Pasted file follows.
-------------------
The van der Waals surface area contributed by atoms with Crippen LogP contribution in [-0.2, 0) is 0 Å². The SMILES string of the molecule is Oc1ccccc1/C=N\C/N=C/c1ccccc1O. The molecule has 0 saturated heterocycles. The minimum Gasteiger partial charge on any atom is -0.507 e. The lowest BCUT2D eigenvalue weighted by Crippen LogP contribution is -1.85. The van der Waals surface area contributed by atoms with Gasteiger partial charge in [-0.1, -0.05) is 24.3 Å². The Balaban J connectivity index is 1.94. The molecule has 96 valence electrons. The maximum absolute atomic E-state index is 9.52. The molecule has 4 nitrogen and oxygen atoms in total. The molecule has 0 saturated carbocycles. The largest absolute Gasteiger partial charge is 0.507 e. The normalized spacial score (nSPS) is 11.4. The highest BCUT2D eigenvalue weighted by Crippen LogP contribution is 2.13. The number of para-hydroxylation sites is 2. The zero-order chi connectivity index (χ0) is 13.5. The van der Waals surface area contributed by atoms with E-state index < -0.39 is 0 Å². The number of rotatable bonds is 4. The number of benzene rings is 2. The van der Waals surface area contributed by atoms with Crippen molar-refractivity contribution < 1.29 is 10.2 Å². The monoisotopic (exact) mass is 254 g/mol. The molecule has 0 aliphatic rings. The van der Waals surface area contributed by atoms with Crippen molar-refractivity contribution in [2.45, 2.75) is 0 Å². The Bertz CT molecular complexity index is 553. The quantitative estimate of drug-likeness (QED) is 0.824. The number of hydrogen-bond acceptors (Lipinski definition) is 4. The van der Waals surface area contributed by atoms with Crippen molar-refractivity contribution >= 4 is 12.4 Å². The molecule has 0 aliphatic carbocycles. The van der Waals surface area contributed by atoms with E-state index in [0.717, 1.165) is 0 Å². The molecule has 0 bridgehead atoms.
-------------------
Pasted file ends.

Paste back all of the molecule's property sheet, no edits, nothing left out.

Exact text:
The van der Waals surface area contributed by atoms with Crippen LogP contribution in [-0.2, 0) is 0 Å². The SMILES string of the molecule is Oc1ccccc1/C=N\C/N=C/c1ccccc1O. The molecule has 0 saturated heterocycles. The minimum Gasteiger partial charge on any atom is -0.507 e. The lowest BCUT2D eigenvalue weighted by Crippen LogP contribution is -1.85. The van der Waals surface area contributed by atoms with Gasteiger partial charge in [-0.1, -0.05) is 24.3 Å². The Balaban J connectivity index is 1.94. The molecule has 96 valence electrons. The maximum absolute atomic E-state index is 9.52. The molecule has 4 nitrogen and oxygen atoms in total. The molecule has 0 saturated carbocycles. The largest absolute Gasteiger partial charge is 0.507 e. The normalized spacial score (nSPS) is 11.4. The highest BCUT2D eigenvalue weighted by Crippen LogP contribution is 2.13. The number of para-hydroxylation sites is 2. The zero-order chi connectivity index (χ0) is 13.5. The van der Waals surface area contributed by atoms with E-state index < -0.39 is 0 Å². The number of rotatable bonds is 4. The number of benzene rings is 2. The van der Waals surface area contributed by atoms with Crippen molar-refractivity contribution < 1.29 is 10.2 Å². The monoisotopic (exact) mass is 254 g/mol. The molecule has 0 aliphatic rings. The van der Waals surface area contributed by atoms with Crippen molar-refractivity contribution in [2.45, 2.75) is 0 Å². The Bertz CT molecular complexity index is 553. The quantitative estimate of drug-likeness (QED) is 0.824. The number of hydrogen-bond acceptors (Lipinski definition) is 4. The van der Waals surface area contributed by atoms with Crippen molar-refractivity contribution >= 4 is 12.4 Å². The molecule has 0 aliphatic carbocycles. The van der Waals surface area contributed by atoms with E-state index in [0.717, 1.165) is 0 Å². The molecule has 0 bridgehead atoms.